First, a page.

Although this past weekend in NYC was dominated by a visiting Austrian orchestra, the NY Phil made some musical fireworks of their own Saturday night under Sakari Oramo, whom I last saw conducting Strauss and Stravinsky in Stockholm.
The Phil marked Sibelius' upcoming 150th birthday with The Oceanides (1914), a tone poem originally commissioned by a summer festival in Norfolk, Connecticut. Sibelius traveled to the U.S. for the first time to conduct the premiere, shacking up in a suite at the Essex House on Central Park South while rehearsing at Carnegie Hall (who knew?) It's a shame that this piece, with its unique American pedigree, is so rarely performed on these shores: it packs a world of impressionistic color and swell into its 10 minutes. Numerous comparisons have been to Debussy's La Mer, written nine years earlier, but The Oceanides is grander, nobler, stamped with Sibelius' by-then masterful command of the orchestra. (He would go on to write the 5th Symphony a few months later.)
No matter what he did, there was no way that Frank Peter Zimmerman's rendition of Sibelius' Violin Concerto would top the miraculous performance Anne-Sophie Mutter gave with the Danish National Symphony Orchestra last month, both in Copenhagen and at Carnegie Hall. But, while Zimmerman wasn't as articulate or penetrating as Mutter, his performance was perfectly legit. The real issue was with the Phil, who, compared with the DNSO, seemed almost sullen in their approach, as if they'd rather be almost anywhere else. It also didn't help that the music never seemed to project beyond the Avery Fisher David Geffen stage, though we can all rest easy now that Lincoln Center has finally committed to renovating the hall in 2019. Or is it 2020?
In one of life's little irony's, the Phil performed Brahms' 2nd symphony at almost precisely the same time as the Vienna Phil was playing it down the street. But, while the Viennese bowed to Daniele Gatti's idiosyncratically slow tempi (however ill-advised), the NY Phil seemed to be more-or-less on autopilot with Oramo, who couldn't seem to get a rise out of the orchestra despite his fervent gesticulations. Looking around the orchestra, I didn't see one player make eye contact with Oramo, who conducted without once looking at the score.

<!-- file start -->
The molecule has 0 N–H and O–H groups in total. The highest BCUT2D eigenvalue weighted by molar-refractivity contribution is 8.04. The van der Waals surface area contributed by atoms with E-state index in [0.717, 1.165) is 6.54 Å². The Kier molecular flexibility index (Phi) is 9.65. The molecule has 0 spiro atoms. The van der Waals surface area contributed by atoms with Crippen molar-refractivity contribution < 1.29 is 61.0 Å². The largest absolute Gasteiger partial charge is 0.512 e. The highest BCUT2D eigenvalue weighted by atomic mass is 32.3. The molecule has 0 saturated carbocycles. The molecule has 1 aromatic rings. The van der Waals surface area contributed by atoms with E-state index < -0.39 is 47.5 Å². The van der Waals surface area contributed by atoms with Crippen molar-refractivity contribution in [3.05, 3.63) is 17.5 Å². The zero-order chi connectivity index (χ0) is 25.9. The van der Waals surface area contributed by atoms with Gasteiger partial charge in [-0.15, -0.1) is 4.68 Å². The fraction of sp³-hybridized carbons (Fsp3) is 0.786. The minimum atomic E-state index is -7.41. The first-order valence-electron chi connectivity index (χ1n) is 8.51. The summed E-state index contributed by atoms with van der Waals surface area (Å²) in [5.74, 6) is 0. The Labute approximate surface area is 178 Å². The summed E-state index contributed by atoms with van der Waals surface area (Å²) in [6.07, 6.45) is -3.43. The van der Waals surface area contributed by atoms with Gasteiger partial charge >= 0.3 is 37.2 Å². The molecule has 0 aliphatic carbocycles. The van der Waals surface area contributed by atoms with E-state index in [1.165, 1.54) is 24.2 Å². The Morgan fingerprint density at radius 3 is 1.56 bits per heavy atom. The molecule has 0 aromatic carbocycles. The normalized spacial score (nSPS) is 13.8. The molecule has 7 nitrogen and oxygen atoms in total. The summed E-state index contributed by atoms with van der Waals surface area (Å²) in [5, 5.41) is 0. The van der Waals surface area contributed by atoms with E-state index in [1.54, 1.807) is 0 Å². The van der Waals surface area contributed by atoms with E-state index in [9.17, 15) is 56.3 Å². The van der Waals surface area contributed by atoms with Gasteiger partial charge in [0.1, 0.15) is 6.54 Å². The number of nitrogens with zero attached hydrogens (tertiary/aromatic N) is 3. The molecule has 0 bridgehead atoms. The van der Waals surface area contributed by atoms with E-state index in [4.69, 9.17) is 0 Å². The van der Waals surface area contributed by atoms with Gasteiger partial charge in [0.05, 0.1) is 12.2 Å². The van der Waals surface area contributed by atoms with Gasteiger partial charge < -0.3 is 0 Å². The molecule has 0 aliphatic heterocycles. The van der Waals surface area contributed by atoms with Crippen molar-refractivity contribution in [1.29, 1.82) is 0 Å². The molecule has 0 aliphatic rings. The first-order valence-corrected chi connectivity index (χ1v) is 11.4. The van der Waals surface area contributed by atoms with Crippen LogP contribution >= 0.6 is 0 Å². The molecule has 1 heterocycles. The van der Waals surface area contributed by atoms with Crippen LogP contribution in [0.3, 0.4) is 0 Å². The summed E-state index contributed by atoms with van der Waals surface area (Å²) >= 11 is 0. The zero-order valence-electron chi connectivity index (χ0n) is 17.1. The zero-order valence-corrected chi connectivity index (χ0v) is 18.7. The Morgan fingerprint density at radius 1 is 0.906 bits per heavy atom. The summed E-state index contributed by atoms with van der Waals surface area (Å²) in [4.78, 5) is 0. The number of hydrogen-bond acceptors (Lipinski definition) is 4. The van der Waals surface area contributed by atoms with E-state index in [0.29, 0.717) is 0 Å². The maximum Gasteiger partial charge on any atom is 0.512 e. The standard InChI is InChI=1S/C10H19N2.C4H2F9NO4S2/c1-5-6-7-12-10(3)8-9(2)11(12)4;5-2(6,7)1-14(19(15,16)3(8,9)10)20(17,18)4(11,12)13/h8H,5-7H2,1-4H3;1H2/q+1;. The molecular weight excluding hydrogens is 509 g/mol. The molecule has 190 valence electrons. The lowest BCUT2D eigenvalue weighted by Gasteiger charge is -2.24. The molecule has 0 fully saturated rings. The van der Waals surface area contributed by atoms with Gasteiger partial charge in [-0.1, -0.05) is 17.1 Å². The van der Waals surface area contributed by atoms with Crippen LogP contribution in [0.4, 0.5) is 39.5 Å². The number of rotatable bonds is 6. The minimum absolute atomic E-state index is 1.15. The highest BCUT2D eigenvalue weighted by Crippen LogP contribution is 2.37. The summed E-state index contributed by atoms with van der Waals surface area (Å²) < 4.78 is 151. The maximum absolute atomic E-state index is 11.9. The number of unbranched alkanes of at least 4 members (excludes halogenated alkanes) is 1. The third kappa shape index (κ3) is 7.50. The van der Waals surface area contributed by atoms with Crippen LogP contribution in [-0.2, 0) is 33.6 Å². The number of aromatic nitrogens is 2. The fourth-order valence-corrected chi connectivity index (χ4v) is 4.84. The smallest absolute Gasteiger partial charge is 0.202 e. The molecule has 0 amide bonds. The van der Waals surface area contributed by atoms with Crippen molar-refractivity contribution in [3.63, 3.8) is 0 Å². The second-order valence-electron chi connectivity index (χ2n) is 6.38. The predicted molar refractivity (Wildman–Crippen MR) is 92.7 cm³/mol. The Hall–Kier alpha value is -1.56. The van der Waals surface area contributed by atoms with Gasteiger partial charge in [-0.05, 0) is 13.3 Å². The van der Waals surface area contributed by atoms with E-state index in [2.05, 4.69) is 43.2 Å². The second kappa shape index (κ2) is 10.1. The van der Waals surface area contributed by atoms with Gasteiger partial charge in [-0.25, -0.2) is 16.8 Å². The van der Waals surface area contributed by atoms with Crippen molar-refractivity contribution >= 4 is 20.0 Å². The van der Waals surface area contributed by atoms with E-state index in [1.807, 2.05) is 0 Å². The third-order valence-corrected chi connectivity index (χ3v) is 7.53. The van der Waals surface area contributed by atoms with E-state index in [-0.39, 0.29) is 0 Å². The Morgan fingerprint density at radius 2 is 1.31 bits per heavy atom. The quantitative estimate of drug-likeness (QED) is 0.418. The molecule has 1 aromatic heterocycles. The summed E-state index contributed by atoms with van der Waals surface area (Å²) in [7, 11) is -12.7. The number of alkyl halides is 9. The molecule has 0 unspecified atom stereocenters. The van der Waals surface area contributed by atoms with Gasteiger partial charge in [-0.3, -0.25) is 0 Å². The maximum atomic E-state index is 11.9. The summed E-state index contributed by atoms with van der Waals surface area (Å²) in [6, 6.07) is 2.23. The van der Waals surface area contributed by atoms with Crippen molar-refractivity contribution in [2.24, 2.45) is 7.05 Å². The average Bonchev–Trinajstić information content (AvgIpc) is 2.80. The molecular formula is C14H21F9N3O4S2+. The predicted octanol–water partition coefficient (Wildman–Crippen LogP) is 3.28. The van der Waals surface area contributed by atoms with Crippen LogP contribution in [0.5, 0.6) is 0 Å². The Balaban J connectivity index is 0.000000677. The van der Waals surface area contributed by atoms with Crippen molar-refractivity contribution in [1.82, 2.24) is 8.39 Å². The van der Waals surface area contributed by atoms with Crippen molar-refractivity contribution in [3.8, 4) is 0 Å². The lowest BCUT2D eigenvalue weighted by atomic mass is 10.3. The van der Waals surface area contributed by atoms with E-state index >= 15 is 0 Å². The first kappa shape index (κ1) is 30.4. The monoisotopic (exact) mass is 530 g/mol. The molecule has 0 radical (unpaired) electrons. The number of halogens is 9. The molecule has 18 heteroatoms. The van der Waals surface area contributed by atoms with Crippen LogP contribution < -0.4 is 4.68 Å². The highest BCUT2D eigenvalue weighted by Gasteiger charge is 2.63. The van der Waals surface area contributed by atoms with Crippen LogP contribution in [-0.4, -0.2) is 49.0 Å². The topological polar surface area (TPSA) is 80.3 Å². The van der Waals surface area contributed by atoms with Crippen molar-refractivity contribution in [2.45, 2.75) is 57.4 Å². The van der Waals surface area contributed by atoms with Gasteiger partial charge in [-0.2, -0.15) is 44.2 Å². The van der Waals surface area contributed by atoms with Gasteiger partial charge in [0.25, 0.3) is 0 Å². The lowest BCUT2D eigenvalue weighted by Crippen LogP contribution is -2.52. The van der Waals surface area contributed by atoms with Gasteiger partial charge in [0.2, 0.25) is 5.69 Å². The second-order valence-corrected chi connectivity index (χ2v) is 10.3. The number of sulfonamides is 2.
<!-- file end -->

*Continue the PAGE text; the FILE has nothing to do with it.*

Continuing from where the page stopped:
For the most part, the Phil sounded fine: after all, they've played Brahms many, many times, most recently in 2012 under former music director Kurt Masur. But, things started to fall apart in the Allegro finale, when the horns came in all sputtering and uneven. Ugh: how long is the Phil going to continue fielding a substandard horn section? Fortunately, the winds, trumpets and trombones picked up the slack over the final two minutes with near-flawless execution.
Despite the stiff competition from Vienna, the hall was almost completely full, partly due to the presence of several large school groups in the rear of the orchestra. The kids' enthusiasm was infectious, applauding in between movements and cheering loudly at the end of each work. Not such a bad way to spend a Saturday night in NYC.
More pics on the photo page.